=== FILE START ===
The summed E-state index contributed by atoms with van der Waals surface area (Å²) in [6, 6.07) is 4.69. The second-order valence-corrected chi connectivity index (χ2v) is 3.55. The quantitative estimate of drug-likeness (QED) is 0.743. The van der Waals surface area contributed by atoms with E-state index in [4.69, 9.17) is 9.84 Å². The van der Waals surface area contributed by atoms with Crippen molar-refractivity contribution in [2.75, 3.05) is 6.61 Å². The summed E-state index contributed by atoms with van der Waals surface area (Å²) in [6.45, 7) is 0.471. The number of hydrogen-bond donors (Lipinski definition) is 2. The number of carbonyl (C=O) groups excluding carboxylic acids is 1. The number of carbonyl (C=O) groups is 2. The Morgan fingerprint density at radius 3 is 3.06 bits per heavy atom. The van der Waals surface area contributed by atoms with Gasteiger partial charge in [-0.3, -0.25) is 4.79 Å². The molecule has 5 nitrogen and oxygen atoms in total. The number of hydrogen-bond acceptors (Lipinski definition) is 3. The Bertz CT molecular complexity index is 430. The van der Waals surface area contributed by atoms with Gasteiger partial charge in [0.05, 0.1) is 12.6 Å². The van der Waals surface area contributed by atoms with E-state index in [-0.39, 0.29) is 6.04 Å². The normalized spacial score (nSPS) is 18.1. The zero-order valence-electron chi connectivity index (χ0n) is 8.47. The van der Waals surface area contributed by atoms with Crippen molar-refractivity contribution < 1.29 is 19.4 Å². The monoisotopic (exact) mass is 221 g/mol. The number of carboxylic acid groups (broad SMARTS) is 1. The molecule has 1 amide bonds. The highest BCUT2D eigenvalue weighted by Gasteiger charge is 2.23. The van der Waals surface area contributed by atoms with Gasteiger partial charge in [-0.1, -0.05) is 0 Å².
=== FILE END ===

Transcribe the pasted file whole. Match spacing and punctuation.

The summed E-state index contributed by atoms with van der Waals surface area (Å²) in [6, 6.07) is 4.69. The second-order valence-corrected chi connectivity index (χ2v) is 3.55. The quantitative estimate of drug-likeness (QED) is 0.743. The van der Waals surface area contributed by atoms with E-state index in [4.69, 9.17) is 9.84 Å². The van der Waals surface area contributed by atoms with Crippen molar-refractivity contribution in [2.75, 3.05) is 6.61 Å². The summed E-state index contributed by atoms with van der Waals surface area (Å²) in [6.45, 7) is 0.471. The number of hydrogen-bond donors (Lipinski definition) is 2. The number of carbonyl (C=O) groups excluding carboxylic acids is 1. The number of carbonyl (C=O) groups is 2. The Morgan fingerprint density at radius 3 is 3.06 bits per heavy atom. The van der Waals surface area contributed by atoms with Gasteiger partial charge in [-0.3, -0.25) is 4.79 Å². The molecule has 5 nitrogen and oxygen atoms in total. The number of hydrogen-bond acceptors (Lipinski definition) is 3. The Bertz CT molecular complexity index is 430. The van der Waals surface area contributed by atoms with Gasteiger partial charge in [0.05, 0.1) is 12.6 Å². The van der Waals surface area contributed by atoms with E-state index in [-0.39, 0.29) is 6.04 Å². The normalized spacial score (nSPS) is 18.1. The zero-order valence-electron chi connectivity index (χ0n) is 8.47. The van der Waals surface area contributed by atoms with Crippen molar-refractivity contribution < 1.29 is 19.4 Å². The monoisotopic (exact) mass is 221 g/mol. The number of carboxylic acid groups (broad SMARTS) is 1. The molecule has 1 amide bonds. The highest BCUT2D eigenvalue weighted by Gasteiger charge is 2.23. The van der Waals surface area contributed by atoms with Gasteiger partial charge in [-0.1, -0.05) is 0 Å².